Learn about Wemyss Ware
Wemyss ware (pronounced Weems) was first produced in 1882 when Robert Heron, the owner of the Fife Pottery in Scotland, brought a group of Bohemian craftsmen to the factory, one of whom, Karol Nekola, became Heron’s master painter. Nekola died in 1915 and was succeeded by Edwin Sandland who, in turn, was succeeded in 1928 by Nekola’s son Joseph.
The name Wemyss was given to the new style of pottery in honour of the Wemyss family of the nearby Wemyss castle, who were early and enthusiastic patrons of the ware. The most outstanding feature of the ware is the free-flowing and naturalistic hand painting.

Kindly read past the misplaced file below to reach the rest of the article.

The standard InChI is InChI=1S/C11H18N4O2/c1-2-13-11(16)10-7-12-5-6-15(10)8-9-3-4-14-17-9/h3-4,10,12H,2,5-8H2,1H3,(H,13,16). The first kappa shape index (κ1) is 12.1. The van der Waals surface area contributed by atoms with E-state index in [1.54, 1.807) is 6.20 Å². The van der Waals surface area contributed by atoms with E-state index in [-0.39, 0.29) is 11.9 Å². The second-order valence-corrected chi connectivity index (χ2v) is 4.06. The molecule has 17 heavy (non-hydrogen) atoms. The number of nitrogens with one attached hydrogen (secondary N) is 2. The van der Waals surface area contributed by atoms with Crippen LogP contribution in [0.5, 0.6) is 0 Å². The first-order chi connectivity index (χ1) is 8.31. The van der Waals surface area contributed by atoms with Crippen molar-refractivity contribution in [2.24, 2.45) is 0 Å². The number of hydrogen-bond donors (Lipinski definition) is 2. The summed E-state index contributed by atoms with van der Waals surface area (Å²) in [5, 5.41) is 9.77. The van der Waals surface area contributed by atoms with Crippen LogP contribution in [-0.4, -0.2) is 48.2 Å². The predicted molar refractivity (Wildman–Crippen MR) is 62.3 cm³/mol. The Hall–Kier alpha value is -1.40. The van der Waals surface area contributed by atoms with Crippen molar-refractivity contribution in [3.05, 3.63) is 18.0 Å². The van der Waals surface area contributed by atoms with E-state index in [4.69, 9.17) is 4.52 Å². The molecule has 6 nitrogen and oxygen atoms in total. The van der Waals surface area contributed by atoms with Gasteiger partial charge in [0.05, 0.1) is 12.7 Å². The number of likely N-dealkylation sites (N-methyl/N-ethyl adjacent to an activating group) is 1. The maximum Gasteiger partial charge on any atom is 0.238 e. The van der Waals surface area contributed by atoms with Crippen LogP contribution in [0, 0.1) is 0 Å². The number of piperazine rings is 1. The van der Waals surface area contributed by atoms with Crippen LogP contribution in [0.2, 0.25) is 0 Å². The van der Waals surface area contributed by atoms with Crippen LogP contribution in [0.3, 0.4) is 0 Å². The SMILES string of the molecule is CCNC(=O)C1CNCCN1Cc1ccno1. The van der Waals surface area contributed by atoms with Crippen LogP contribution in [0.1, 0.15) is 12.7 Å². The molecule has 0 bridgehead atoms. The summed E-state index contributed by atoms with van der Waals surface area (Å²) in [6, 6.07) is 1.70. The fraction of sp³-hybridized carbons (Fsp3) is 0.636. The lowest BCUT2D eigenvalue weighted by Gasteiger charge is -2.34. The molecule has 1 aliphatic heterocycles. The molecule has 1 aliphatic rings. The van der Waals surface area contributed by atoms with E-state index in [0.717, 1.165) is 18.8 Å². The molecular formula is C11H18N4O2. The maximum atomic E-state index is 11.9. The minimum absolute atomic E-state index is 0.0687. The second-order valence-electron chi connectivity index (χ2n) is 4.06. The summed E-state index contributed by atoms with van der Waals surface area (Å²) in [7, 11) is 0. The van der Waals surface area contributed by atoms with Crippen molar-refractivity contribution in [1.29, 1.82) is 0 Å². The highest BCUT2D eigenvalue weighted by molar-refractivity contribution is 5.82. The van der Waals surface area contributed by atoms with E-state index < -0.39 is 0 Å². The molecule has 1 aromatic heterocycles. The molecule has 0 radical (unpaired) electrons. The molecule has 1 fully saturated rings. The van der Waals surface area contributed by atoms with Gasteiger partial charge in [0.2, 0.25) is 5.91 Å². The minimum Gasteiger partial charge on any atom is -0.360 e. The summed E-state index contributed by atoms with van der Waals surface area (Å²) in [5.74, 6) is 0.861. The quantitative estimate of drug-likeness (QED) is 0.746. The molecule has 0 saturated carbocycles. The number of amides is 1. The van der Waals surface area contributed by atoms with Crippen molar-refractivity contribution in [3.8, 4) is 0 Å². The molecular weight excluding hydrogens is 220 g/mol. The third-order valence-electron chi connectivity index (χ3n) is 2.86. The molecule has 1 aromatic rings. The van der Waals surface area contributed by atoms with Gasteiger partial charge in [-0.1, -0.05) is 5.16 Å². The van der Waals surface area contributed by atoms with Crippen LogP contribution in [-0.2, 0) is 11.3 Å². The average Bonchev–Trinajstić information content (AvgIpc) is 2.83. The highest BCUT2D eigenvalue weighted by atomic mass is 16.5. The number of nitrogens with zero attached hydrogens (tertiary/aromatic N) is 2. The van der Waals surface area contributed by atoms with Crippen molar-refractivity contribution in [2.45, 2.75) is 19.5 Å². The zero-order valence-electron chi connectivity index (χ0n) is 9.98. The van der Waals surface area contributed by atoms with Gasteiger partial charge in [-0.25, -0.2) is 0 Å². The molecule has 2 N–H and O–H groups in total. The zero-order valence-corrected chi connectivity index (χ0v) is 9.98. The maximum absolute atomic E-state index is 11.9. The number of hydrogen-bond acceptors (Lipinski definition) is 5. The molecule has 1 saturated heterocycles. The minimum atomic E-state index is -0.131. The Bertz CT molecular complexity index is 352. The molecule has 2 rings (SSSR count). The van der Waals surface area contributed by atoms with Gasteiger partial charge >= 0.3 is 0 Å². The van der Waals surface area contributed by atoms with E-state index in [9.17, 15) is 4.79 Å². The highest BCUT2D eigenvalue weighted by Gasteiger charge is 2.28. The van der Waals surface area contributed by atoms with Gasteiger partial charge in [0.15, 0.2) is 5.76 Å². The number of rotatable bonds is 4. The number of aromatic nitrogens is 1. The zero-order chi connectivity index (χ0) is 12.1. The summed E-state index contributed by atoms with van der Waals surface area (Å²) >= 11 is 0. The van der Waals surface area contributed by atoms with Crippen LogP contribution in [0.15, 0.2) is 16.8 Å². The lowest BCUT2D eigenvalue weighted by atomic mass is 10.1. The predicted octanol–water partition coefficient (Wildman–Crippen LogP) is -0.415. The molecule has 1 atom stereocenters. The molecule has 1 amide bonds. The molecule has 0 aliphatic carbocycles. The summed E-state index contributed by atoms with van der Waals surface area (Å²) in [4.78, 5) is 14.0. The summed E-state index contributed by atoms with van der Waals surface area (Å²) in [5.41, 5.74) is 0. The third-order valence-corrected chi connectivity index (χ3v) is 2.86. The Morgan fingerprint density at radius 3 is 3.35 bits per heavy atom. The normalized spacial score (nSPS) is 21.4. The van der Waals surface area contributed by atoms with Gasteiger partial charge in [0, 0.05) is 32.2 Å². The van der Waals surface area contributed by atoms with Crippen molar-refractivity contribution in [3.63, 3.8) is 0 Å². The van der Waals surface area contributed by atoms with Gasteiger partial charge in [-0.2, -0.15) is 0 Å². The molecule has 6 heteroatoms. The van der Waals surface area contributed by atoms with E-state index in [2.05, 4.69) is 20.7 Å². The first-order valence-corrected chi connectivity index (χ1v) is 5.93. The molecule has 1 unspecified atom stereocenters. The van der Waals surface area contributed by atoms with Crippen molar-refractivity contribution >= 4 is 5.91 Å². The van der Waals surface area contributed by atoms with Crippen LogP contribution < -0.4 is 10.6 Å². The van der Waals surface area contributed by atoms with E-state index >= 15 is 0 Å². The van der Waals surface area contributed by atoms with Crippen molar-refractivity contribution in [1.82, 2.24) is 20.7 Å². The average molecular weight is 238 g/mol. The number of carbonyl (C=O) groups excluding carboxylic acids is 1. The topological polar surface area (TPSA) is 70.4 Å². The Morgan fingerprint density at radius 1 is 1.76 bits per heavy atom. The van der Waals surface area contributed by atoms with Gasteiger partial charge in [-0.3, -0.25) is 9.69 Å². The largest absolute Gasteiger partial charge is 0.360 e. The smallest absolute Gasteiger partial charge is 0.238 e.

Wemyss was fired at a low temperature in order to preserve the brilliance of the underglaze colours. The body is soft and therefore prone to damage.
Wares were initially sold through Thomas Goode’s china shop in Mayfair, London. A victim of the economic depression, the Kirkaldy factory closed in 1932, and Joseph Nekola moved down to the Bovey Tracey Pottery Company in Devon, which had been producing unmarked Wemyss-style wares since c1916. more...
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